Go to navigation Go to content
Phone: 804-282-7900
The Consumer Law Group, P.C.

What are the chances I will end up buying a used car that was donated to a charity?

You’ve heard the ads and seen the billboards: Donate your used car to charity and get a tax deduction. Clearly, this appeals to many people as over Car Keys Sitting on Top of American Money700,000 cars and trucks are donated to charities nationwide each year. Most of these vehicles are donated because they are not worth enough for the owner to make the effort to sell them privately. This may leave you wondering, where do all these used cars go? And, even more importantly, if I buy a used car for my teenager, what are the odds it was one of these broken-down charity cars? It turns out, the odds are probably pretty low.

How Does a Donation Work?

Most car donations work in a similar way. Someone sees a billboard on the highway and calls the posted number. They are asked a few questions about the car—although most charities will take any used car—and arrangements are made for the car to be picked up. The donor transfers the title of ownership and gets a receipt verifying the donation. The minimum tax write-off for the donor is $500, but he or she will have to itemize their deductions in order to take advantage of the deduction.

What Do Charities Do With Donated Cars?

According to charity insiders, there are several options for the cars that are donated. None of these options are likely to send a car to a typical used car lot, so buyers are not at great risk of buying one of these clunkers. Donated cars may be:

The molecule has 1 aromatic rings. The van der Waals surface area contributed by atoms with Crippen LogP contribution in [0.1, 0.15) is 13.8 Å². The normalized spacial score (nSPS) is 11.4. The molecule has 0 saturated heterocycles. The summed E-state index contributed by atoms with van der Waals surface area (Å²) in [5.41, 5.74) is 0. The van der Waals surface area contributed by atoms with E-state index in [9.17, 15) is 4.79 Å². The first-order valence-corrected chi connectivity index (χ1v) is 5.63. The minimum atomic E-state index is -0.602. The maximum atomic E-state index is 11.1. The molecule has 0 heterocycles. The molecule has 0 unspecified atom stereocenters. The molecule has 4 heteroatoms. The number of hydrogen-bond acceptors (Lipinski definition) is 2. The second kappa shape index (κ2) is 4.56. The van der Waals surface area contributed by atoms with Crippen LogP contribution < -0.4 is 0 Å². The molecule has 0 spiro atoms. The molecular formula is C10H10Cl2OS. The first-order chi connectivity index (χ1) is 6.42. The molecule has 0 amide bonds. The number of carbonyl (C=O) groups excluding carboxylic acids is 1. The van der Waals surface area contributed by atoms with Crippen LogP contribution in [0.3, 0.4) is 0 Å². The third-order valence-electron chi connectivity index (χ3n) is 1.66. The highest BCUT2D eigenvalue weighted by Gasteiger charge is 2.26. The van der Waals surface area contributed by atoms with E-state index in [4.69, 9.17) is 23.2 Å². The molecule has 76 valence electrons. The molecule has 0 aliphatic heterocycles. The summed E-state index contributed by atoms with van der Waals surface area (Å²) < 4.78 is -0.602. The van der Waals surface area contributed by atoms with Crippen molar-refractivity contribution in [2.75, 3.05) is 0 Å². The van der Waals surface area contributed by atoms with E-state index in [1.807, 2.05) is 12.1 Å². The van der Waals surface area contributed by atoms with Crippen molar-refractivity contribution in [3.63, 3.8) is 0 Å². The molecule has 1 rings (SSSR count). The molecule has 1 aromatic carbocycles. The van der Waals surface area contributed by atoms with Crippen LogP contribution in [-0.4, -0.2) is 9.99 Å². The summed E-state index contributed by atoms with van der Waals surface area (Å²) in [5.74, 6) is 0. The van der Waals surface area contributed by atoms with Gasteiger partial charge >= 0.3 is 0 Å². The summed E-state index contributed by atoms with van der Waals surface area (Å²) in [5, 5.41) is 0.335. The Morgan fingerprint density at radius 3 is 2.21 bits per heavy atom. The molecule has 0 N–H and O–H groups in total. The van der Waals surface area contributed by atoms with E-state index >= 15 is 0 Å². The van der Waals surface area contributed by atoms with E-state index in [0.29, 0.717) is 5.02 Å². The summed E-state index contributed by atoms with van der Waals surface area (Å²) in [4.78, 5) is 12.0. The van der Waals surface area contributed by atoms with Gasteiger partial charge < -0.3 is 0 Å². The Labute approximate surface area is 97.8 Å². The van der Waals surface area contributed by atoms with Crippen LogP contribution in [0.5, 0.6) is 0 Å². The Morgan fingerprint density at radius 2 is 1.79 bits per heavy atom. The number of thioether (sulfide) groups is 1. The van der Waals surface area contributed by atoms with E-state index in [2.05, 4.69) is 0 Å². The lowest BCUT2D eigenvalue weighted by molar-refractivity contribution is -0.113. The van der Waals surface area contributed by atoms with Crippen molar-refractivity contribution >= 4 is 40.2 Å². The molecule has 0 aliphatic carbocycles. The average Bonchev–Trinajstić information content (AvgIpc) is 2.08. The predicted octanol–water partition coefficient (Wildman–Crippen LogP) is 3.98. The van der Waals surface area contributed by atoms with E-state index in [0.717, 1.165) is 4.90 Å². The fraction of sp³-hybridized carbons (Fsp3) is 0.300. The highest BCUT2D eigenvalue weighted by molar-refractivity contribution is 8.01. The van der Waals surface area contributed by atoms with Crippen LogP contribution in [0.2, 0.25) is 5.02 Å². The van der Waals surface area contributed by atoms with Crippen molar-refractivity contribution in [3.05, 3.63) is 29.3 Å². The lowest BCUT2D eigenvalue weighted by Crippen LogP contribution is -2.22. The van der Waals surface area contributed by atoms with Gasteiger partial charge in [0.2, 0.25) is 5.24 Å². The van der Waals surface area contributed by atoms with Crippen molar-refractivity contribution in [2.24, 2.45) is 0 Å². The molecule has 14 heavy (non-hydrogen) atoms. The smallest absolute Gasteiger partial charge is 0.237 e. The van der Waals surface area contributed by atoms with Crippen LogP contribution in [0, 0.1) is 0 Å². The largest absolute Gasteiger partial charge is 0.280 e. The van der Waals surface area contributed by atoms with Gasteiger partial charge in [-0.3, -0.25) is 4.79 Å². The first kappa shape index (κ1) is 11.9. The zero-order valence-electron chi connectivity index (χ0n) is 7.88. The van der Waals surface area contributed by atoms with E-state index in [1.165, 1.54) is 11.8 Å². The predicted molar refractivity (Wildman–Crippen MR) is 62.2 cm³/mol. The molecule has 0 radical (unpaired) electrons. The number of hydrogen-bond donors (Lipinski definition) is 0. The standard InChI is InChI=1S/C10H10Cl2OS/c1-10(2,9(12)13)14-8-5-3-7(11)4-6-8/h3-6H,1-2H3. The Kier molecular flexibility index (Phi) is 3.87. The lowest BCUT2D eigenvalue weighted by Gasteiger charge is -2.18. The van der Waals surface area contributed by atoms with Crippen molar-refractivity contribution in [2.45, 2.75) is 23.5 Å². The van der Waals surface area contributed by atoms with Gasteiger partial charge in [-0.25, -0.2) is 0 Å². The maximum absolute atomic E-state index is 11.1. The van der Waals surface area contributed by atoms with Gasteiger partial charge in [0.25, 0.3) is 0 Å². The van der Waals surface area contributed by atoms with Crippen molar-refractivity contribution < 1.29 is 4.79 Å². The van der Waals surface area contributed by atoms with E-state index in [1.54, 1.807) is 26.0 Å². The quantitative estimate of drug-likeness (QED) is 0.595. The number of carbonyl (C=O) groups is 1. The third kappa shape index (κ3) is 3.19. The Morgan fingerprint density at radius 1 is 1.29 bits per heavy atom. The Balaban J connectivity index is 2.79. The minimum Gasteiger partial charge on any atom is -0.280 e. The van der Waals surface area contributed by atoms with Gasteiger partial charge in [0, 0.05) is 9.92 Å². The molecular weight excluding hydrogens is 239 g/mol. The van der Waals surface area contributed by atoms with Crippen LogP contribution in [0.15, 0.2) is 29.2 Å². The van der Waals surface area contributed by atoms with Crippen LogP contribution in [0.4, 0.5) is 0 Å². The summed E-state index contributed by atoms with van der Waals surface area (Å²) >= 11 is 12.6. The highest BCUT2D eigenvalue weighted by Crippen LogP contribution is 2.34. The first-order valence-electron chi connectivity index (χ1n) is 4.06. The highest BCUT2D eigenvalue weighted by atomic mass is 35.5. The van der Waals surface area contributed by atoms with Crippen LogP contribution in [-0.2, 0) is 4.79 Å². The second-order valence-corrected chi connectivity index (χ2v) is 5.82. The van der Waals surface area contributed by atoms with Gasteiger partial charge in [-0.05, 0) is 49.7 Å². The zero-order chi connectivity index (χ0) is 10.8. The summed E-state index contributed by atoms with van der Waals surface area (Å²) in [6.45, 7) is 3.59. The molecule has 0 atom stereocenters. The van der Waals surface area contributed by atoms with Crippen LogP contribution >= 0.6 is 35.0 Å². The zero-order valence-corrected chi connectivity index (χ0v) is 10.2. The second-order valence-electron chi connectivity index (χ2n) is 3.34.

1. Sold for parts. Most donated cars have a mechanical problem that makes it unlikely to be resold. A charity can get more money out of the car by selling individual parts.

  2. Used by the charity. If a donated car is in decent working condition, it may be used by the charity for programs like Meals on Wheels, or given to a needy family.

  3. Sold “as-is.” Some of the cars are sold to new buyers, but usually at auction and under a clear as-is policy.

While there is some controversy surrounding the tax write-offs and actual profitability to charities of car donation programs, there has not been a backlash from cheated used car buyers. You should always conduct a title search when buying a used car to make sure it was not flood-damaged or salvaged at any point it its history, but you are fortunately not likely to be stuck with a donated clunker.